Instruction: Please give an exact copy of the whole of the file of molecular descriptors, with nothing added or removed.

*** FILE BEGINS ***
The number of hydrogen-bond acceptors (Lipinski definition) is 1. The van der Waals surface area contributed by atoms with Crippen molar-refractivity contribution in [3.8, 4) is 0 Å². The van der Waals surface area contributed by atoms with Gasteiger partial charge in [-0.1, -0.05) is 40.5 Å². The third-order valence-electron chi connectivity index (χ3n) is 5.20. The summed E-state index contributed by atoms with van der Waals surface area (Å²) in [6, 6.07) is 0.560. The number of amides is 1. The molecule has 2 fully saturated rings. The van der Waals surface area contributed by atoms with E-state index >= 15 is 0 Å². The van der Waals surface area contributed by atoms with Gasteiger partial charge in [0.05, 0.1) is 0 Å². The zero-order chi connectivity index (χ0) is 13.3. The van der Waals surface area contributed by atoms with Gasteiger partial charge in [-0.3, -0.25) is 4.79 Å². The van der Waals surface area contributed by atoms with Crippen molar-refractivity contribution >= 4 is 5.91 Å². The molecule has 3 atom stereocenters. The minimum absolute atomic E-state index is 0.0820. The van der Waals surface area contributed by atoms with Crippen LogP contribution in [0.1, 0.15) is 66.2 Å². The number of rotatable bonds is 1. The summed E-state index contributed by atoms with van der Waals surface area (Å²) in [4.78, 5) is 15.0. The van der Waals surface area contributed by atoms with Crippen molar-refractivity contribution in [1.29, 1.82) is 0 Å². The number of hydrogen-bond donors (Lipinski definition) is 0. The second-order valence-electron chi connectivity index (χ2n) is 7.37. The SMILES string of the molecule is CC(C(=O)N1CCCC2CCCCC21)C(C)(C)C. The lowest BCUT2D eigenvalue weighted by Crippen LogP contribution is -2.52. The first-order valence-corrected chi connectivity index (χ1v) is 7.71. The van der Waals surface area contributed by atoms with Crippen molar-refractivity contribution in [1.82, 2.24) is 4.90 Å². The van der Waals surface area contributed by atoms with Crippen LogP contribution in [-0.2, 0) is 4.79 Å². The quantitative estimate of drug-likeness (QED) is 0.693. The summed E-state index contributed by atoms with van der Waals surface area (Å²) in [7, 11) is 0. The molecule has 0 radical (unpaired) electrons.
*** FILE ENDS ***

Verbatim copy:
The number of hydrogen-bond acceptors (Lipinski definition) is 1. The van der Waals surface area contributed by atoms with Crippen molar-refractivity contribution in [3.8, 4) is 0 Å². The van der Waals surface area contributed by atoms with Gasteiger partial charge in [-0.1, -0.05) is 40.5 Å². The third-order valence-electron chi connectivity index (χ3n) is 5.20. The summed E-state index contributed by atoms with van der Waals surface area (Å²) in [6, 6.07) is 0.560. The number of amides is 1. The molecule has 2 fully saturated rings. The van der Waals surface area contributed by atoms with E-state index >= 15 is 0 Å². The van der Waals surface area contributed by atoms with Gasteiger partial charge in [0.05, 0.1) is 0 Å². The zero-order chi connectivity index (χ0) is 13.3. The van der Waals surface area contributed by atoms with Gasteiger partial charge in [-0.3, -0.25) is 4.79 Å². The van der Waals surface area contributed by atoms with Crippen molar-refractivity contribution >= 4 is 5.91 Å². The molecule has 3 atom stereocenters. The minimum absolute atomic E-state index is 0.0820. The van der Waals surface area contributed by atoms with Crippen LogP contribution in [0.1, 0.15) is 66.2 Å². The number of rotatable bonds is 1. The summed E-state index contributed by atoms with van der Waals surface area (Å²) in [4.78, 5) is 15.0. The van der Waals surface area contributed by atoms with Crippen molar-refractivity contribution in [1.29, 1.82) is 0 Å². The number of hydrogen-bond donors (Lipinski definition) is 0. The second-order valence-electron chi connectivity index (χ2n) is 7.37. The SMILES string of the molecule is CC(C(=O)N1CCCC2CCCCC21)C(C)(C)C. The lowest BCUT2D eigenvalue weighted by Crippen LogP contribution is -2.52. The first-order valence-corrected chi connectivity index (χ1v) is 7.71. The van der Waals surface area contributed by atoms with Crippen molar-refractivity contribution in [1.82, 2.24) is 4.90 Å². The van der Waals surface area contributed by atoms with Crippen LogP contribution in [-0.2, 0) is 4.79 Å². The quantitative estimate of drug-likeness (QED) is 0.693. The summed E-state index contributed by atoms with van der Waals surface area (Å²) in [7, 11) is 0. The molecule has 0 radical (unpaired) electrons.